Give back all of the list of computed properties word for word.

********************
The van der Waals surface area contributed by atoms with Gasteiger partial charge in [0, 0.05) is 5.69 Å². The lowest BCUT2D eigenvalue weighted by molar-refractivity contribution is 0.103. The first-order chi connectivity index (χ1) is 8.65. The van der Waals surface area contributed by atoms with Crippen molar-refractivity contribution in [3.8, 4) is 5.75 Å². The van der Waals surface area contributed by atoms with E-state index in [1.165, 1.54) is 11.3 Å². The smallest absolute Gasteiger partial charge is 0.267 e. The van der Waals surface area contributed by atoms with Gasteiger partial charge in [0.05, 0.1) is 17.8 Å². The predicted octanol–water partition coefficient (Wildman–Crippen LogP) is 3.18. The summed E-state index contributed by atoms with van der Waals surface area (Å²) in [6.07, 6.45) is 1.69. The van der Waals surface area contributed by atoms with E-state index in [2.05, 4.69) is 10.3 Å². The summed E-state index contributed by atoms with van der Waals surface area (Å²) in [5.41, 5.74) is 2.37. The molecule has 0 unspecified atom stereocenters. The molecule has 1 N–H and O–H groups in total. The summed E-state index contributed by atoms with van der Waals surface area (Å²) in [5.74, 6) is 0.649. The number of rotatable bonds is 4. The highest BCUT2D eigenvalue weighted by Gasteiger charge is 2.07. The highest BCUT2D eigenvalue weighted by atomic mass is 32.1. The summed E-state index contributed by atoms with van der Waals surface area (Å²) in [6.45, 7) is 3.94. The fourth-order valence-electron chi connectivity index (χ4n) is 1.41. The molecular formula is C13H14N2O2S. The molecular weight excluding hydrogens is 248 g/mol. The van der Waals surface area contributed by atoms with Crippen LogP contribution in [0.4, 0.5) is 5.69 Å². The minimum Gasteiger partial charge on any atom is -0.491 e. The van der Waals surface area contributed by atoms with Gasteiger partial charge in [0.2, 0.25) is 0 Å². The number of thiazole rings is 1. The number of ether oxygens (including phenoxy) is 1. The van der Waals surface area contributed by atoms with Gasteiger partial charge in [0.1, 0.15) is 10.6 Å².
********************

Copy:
The van der Waals surface area contributed by atoms with Gasteiger partial charge in [0, 0.05) is 5.69 Å². The lowest BCUT2D eigenvalue weighted by molar-refractivity contribution is 0.103. The first-order chi connectivity index (χ1) is 8.65. The van der Waals surface area contributed by atoms with Crippen molar-refractivity contribution in [3.8, 4) is 5.75 Å². The van der Waals surface area contributed by atoms with E-state index in [1.165, 1.54) is 11.3 Å². The smallest absolute Gasteiger partial charge is 0.267 e. The van der Waals surface area contributed by atoms with Gasteiger partial charge in [0.05, 0.1) is 17.8 Å². The predicted octanol–water partition coefficient (Wildman–Crippen LogP) is 3.18. The summed E-state index contributed by atoms with van der Waals surface area (Å²) in [6.07, 6.45) is 1.69. The van der Waals surface area contributed by atoms with E-state index in [2.05, 4.69) is 10.3 Å². The summed E-state index contributed by atoms with van der Waals surface area (Å²) in [5.41, 5.74) is 2.37. The molecule has 0 unspecified atom stereocenters. The molecule has 1 N–H and O–H groups in total. The summed E-state index contributed by atoms with van der Waals surface area (Å²) in [5.74, 6) is 0.649. The number of rotatable bonds is 4. The highest BCUT2D eigenvalue weighted by Gasteiger charge is 2.07. The highest BCUT2D eigenvalue weighted by atomic mass is 32.1. The summed E-state index contributed by atoms with van der Waals surface area (Å²) in [6.45, 7) is 3.94. The fourth-order valence-electron chi connectivity index (χ4n) is 1.41. The molecular formula is C13H14N2O2S. The molecular weight excluding hydrogens is 248 g/mol. The van der Waals surface area contributed by atoms with Crippen LogP contribution in [0.4, 0.5) is 5.69 Å². The minimum Gasteiger partial charge on any atom is -0.491 e. The van der Waals surface area contributed by atoms with Gasteiger partial charge in [0.2, 0.25) is 0 Å². The number of thiazole rings is 1. The number of ether oxygens (including phenoxy) is 1. The van der Waals surface area contributed by atoms with Gasteiger partial charge in [0.1, 0.15) is 10.6 Å².